By Olivia Perron, Currier Times team ///
Last spring, the Curry community was threatened by a series of hate crimes that terrorized the community, including days when the college closed due to threats against minority populations. During the summerthe students received an email stating that a Curry employee had been terminated after evidence pointed to that person being responsible.
At the time of the email, the college said the investigation would continue. So where are things today?
The Currier Times contacted Curry President Kenneth Quigley, the FBI, the Joint Terrorism Task Force, the Milton Police Department and the Edward Davis Company to find out what’s going on on the criminal side of the investigation.
Milton Police Detective Lt. Michael Collins confirmed with The Currier Times that their “criminal
the investigation is still open and active.
The FBI declined to comment when asked if their case was still open.
Curry College has confirmed that its internal investigation is closed. Even if the college investigation is “closed”, The Currier Times was unable to confirm the name, age, gender or race of the terminated employee. The newspaper was also unable to confirm whether the fired employee was working elsewhere.
During the spring investigation, former Boston Police Commissioner Edward Davis, who now runs his own consulting business, was recruited by his security firm. His security firm was hired to do an assessment of Curry College’s security protocols.
To further the evaluation, the company spoke with faculty to get their feedback on the college’s current safety messages. Staff members were also able to anonymously submit their personal recommendations on how to make the college safer.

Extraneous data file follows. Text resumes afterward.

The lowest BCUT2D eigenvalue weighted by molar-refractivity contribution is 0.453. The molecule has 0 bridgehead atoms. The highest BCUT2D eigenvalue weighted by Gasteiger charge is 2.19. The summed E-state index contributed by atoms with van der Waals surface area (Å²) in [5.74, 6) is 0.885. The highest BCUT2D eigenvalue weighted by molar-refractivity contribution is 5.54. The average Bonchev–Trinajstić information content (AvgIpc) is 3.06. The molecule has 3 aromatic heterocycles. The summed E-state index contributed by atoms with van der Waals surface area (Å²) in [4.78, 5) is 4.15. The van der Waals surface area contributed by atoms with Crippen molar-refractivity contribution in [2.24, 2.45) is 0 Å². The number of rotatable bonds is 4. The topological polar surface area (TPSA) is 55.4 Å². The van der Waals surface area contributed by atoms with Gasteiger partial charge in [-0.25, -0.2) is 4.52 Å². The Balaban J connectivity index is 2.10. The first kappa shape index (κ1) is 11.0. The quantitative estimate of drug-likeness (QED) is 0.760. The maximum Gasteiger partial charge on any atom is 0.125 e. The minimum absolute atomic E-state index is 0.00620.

President Quigley said The Currier Times Ed Davis’ final report is coming soon.
“We expect the final report in the next few weeks,” said President Quigley. “We are committed to sharing it with the community once it is received.”
The Edward Davis Company was contacted by The Currier Times regarding the details of how they gathered information for the assessment. Ed Davis’ company has not returned our call at the time of this publication.
After speaking with faculty members and student body president Ellen Apotheker, who is majoring in business management and psychology with a minor in marketing, The Currier Times was able to conclude that The Ed Davis Company spoke to faculty members for anonymous feedback on their personal safety recommendations, but students of any
were not asked about safety on campus.
Apotheker feels there was a lack of transparency during the investigation. She also mentions the lack of communication with the Student Government Association (SGA) regarding the overall survey.
“In terms of them not speaking with SGA, I think it was a lack of due diligence on their part,” Apotheker said. “I think student participation in the survey would have been helpful to their investigation. Overall, there was a blatant disregard for student input in all areas of campus, but especially in this area. students in this conversation would have greatly improved students’ confidence in the college solving the problem.”